Suddenly those two recent poems that were published in an online journal don’t seem enough compensation for the semester’s $8,628.00 of tuition and fees. When I linked the poems on Facebook last week, my mother’s prompt commentary was hardly minced and showed only minimal effort in employing the cosmetics of euphemism.[flickr id=”11555123586″ thumbnail=”medium” overlay=”true” size=”original” group=”” align=”none”]
On a side note, while my brother got our Dad a compound bow and arrow for Christmas this year, I’m like, “here’s some coffee that I got for a discount at my restaurant job and a poem from my thesis!” The beans were received with nothing resembling enthusiasm, and before the poem was finished, Dad resumed converting from the metric system the distance his arrows would fly.[flickr id=”11554990075″ thumbnail=”medium” overlay=”true” size=”original” group=”” align=”none”]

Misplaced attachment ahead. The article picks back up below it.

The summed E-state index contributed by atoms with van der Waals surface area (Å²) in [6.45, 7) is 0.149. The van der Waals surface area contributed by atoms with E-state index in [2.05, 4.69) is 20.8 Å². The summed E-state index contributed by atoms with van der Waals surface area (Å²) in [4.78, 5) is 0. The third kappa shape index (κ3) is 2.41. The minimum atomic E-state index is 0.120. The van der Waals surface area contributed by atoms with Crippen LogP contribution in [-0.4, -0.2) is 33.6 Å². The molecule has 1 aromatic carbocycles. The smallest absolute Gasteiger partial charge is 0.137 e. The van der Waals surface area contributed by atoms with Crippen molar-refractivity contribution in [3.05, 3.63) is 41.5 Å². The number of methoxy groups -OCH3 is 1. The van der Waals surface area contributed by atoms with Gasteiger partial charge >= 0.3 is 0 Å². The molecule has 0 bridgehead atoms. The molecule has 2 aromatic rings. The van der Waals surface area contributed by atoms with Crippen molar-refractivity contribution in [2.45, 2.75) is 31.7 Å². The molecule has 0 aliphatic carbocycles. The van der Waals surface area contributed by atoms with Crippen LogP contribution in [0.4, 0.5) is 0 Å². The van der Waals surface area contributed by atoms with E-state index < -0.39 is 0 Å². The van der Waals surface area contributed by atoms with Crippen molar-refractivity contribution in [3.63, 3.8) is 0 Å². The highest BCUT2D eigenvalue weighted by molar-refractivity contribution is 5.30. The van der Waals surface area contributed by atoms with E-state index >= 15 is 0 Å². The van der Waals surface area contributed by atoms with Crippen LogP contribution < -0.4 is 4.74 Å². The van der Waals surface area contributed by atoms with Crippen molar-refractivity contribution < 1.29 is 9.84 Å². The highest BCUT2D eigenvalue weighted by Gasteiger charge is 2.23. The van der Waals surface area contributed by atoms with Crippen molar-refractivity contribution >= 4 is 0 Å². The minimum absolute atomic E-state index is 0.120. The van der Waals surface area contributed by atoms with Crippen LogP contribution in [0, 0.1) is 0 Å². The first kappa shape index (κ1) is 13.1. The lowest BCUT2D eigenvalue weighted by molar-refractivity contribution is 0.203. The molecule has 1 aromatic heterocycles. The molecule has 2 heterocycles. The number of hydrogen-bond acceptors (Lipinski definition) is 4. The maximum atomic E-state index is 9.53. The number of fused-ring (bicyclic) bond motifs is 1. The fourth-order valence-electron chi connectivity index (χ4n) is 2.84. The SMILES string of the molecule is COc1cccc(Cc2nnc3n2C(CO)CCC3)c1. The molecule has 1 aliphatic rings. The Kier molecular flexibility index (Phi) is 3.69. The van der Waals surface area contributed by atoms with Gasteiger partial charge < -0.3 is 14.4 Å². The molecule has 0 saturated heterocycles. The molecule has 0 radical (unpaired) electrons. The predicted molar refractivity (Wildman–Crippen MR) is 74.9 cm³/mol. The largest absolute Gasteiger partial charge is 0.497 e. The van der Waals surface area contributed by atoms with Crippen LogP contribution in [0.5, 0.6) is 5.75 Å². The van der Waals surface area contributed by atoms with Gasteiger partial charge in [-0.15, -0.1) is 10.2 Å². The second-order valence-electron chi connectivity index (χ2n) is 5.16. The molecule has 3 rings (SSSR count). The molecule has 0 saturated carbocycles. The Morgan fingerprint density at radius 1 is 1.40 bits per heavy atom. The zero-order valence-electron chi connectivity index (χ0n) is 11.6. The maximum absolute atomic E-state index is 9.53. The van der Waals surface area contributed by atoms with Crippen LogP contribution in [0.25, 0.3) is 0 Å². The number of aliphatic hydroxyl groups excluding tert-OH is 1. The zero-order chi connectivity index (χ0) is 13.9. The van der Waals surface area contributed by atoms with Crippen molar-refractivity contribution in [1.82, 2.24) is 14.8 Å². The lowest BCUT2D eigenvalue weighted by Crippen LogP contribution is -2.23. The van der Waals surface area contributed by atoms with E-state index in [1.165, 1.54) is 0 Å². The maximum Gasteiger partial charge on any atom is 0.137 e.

All self-deprecation aside, being here with my family at Christmas only reminds of why poetry is so important in the first place. That without a love for others and a desire to connect, then what is the point? After that spring in Cortona, I knew that poetry was the only direction for me. And the deeper I get into the program, the more I am certain of my decision. An MFA is not a destination. It is not an end in the career sense by any means. In my case—and for many—one both needs and bears the inexorable responsibility of being a poet. By that, I mean to be a truth-teller, to go forward to face the beautiful and the unbeautiful with equal courage, and to give back to the world a kind of mirror. My MFA is about forming a connection within a community, for having the space and impetus for writing and being challenged, for nurturing both my creative and critical instincts, and most importantly, to be fully awake and present in the world. That, for me, is the end, and the MFA is helping me learn how to get there.